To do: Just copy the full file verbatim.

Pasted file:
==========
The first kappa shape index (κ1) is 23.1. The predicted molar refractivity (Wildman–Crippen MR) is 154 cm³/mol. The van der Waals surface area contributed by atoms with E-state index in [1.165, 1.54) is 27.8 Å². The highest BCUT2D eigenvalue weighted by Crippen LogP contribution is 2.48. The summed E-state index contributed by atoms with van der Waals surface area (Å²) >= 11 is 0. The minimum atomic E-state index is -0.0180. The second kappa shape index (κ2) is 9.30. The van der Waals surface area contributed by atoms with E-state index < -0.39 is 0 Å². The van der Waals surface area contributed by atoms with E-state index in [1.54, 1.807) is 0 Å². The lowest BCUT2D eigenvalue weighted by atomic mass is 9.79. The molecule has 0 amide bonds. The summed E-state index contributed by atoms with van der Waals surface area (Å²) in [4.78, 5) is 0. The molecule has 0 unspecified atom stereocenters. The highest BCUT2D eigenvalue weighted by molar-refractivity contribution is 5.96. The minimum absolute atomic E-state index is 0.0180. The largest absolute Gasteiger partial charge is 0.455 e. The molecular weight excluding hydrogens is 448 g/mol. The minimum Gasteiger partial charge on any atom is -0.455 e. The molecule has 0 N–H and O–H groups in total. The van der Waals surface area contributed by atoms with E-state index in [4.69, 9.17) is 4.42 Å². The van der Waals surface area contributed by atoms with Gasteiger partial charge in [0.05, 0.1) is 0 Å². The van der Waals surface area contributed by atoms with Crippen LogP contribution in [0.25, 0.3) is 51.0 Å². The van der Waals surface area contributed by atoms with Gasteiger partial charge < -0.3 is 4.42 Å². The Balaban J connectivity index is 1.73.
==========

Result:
The first kappa shape index (κ1) is 23.1. The predicted molar refractivity (Wildman–Crippen MR) is 154 cm³/mol. The van der Waals surface area contributed by atoms with E-state index in [1.165, 1.54) is 27.8 Å². The highest BCUT2D eigenvalue weighted by Crippen LogP contribution is 2.48. The summed E-state index contributed by atoms with van der Waals surface area (Å²) >= 11 is 0. The minimum atomic E-state index is -0.0180. The second kappa shape index (κ2) is 9.30. The van der Waals surface area contributed by atoms with E-state index < -0.39 is 0 Å². The van der Waals surface area contributed by atoms with E-state index in [1.54, 1.807) is 0 Å². The lowest BCUT2D eigenvalue weighted by atomic mass is 9.79. The molecule has 0 amide bonds. The summed E-state index contributed by atoms with van der Waals surface area (Å²) in [4.78, 5) is 0. The molecule has 0 unspecified atom stereocenters. The highest BCUT2D eigenvalue weighted by molar-refractivity contribution is 5.96. The minimum absolute atomic E-state index is 0.0180. The largest absolute Gasteiger partial charge is 0.455 e. The molecular weight excluding hydrogens is 448 g/mol. The minimum Gasteiger partial charge on any atom is -0.455 e. The molecule has 0 N–H and O–H groups in total. The van der Waals surface area contributed by atoms with E-state index in [4.69, 9.17) is 4.42 Å². The van der Waals surface area contributed by atoms with Gasteiger partial charge in [0.05, 0.1) is 0 Å². The van der Waals surface area contributed by atoms with Crippen LogP contribution in [0.25, 0.3) is 51.0 Å². The van der Waals surface area contributed by atoms with Gasteiger partial charge < -0.3 is 4.42 Å². The Balaban J connectivity index is 1.73.